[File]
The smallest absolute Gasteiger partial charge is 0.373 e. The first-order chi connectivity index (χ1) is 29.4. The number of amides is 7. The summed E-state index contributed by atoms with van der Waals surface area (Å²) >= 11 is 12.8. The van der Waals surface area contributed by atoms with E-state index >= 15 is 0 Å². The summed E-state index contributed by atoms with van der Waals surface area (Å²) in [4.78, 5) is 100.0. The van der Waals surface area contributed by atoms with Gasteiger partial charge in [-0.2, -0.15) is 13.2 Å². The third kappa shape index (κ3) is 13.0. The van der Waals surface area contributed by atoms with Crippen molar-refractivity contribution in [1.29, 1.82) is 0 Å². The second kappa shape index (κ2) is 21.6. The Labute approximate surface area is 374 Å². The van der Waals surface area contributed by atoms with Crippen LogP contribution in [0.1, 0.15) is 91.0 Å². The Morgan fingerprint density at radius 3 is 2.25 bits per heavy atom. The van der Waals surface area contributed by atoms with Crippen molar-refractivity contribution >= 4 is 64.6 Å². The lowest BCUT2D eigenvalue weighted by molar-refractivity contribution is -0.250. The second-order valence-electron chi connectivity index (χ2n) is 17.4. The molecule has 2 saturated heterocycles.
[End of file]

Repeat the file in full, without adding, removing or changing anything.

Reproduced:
The smallest absolute Gasteiger partial charge is 0.373 e. The first-order chi connectivity index (χ1) is 29.4. The number of amides is 7. The summed E-state index contributed by atoms with van der Waals surface area (Å²) >= 11 is 12.8. The van der Waals surface area contributed by atoms with E-state index >= 15 is 0 Å². The summed E-state index contributed by atoms with van der Waals surface area (Å²) in [4.78, 5) is 100.0. The van der Waals surface area contributed by atoms with Gasteiger partial charge in [-0.2, -0.15) is 13.2 Å². The third kappa shape index (κ3) is 13.0. The van der Waals surface area contributed by atoms with Crippen molar-refractivity contribution in [1.29, 1.82) is 0 Å². The second kappa shape index (κ2) is 21.6. The Labute approximate surface area is 374 Å². The van der Waals surface area contributed by atoms with Crippen LogP contribution in [0.1, 0.15) is 91.0 Å². The Morgan fingerprint density at radius 3 is 2.25 bits per heavy atom. The van der Waals surface area contributed by atoms with Crippen molar-refractivity contribution >= 4 is 64.6 Å². The lowest BCUT2D eigenvalue weighted by molar-refractivity contribution is -0.250. The second-order valence-electron chi connectivity index (χ2n) is 17.4. The molecule has 2 saturated heterocycles.